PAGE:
Professor S had first go at this material and took the opportunity to promote some of his favorite causes - that reality is a social construction, that political power drives the content of all belief systems, and that while the science folks seem to have been getting a lot of the attention (not to mention money) lately, what this means is simply that they have the power, no more. Lore is lore. The Upanishads and Newton's Principia are on a par in this respect.

Young Professor B could not take this lying down. So when his turn to lecture came, he showed up with the aforementioned rat trap, his intent being to challenge Professor B to a sort of practical duel of ideologies. The lethal efficiency of the rat trap was demonstrated - lethal to a pencil, anyway - and Professor S was offered the opportunity to demonstrate the much-vaunted social construction of reality. Surely, if Professor S truly believed reality to be a construction, then he should be quite happy to put his finger in the trap, secure in the knowledge that the trap could not really hurt him if he believed it would not. Quick on his feet, Professor S replied that he was sufficiently at the mercy of the way his own society constructs reality that he was quite sure that the trap would actually hurt him. But, he insisted, someone from a society which constructed reality in a sufficiently different way might not be harmed. With this impasse, it was time for the bell.

To anyone who is even marginally aware of what has been going on in the humanities at major U.S. universities during the last forty years, the theoretical conflict that lies behind this incident is familiar and, if anything, the incident itself was relatively free from the acrimony one often finds in less-public conversations on the matter. Analytic philosophers can be viciously critical of the "fuzzy-headed thinking" in so-called continental philosophy and of the destructive potential of unchecked relativism, historicism, and deconstruction. Continental philosophy, usually a bigger force in the humanities at large than in philosophy departments proper, views analytic philosophers as insufficiently aware of the social, historical, and political contexts in which humans live and of the effect these contexts have on how people understand themselves and their world. The left claims that the right is in denial about the constructedness of reality. The right claims that the left has given up its right to a place in an institution dedicated to the furtherance of human understanding.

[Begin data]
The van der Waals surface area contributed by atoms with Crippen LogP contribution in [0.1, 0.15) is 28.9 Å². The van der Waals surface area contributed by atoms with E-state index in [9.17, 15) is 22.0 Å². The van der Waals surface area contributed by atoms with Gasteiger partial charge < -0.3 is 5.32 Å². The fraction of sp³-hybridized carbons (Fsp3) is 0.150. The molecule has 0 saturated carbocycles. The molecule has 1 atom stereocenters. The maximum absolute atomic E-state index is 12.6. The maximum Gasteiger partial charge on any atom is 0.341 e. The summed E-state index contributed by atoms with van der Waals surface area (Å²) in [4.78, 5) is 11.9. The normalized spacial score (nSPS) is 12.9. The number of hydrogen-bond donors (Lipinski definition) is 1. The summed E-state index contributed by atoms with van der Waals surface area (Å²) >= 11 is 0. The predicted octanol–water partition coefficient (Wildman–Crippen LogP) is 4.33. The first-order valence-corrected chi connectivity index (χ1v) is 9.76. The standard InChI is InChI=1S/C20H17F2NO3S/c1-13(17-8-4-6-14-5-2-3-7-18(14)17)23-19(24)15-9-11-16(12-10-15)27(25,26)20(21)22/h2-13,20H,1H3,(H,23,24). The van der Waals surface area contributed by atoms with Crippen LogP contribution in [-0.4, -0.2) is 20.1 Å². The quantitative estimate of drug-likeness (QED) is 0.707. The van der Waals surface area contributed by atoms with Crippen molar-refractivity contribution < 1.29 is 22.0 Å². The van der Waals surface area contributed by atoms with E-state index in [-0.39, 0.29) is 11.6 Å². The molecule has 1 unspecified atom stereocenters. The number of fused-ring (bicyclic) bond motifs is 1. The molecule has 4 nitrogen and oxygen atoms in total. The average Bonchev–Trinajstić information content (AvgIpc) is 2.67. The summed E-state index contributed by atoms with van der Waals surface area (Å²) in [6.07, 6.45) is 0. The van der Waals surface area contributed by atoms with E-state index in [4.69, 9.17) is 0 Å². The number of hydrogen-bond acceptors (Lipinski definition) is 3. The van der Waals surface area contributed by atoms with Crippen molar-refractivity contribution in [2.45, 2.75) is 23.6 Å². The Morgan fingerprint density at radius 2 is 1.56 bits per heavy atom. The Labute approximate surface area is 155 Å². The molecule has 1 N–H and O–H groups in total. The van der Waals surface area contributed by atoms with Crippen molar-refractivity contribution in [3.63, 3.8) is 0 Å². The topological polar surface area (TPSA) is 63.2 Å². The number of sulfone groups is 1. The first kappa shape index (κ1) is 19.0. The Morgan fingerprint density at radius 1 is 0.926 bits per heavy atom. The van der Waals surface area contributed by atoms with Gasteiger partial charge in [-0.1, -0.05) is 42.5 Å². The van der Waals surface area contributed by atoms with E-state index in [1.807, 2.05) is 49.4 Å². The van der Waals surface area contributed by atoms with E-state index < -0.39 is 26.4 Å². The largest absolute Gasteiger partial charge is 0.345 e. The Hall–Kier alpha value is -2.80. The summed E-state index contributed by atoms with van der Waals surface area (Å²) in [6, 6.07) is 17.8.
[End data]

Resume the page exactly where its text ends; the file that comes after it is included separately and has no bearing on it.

As is usual in these kinds of disagreements, both sides have a point. On one hand, human knowledge is not discovered but constructed. The beliefs we have are constructed from the concepts available. Those concepts are in turn constructs, and while one might be able to argue that, for a given purpose, some set of concepts is optimal, there seems little reason to think that one set of concepts is optimal for all purposes of all species at all times. On the other hand, even accepting the constructedness of our conception of reality, one may reasonably insist that not all such constructions are on a par from a practical point of view and that human beings and the things they do are sufficiently similar that some worldviews might well be flat out better than others.

Ideally, one would think that this crucial philosophical question about the status of knowledge would be the proper subject matter of epistemologists and that epistemology as a discipline would step up to clarify these matters. This has not been the case. Outside of analytic philosophy many believe, as Rorty (1979) argued, that the death of foundationalism has left epistemology as an impossible and unnecessary discipline, given that epistemologists have traditionally attempted to discover some area of human belief that transcends the possibility of doubt. Meanwhile, epistemology itself seems to have become something that philosophers do "on the side" when epistemological issues arise in their areas of primary interest or something done by specialists who work on small areas of the large epistemological puzzle. Looming is the question of how, in the face of the constructedness of our knowledge of reality, to say anything non-question begging about the relationship between that conception and the world we want to believe it mirrors.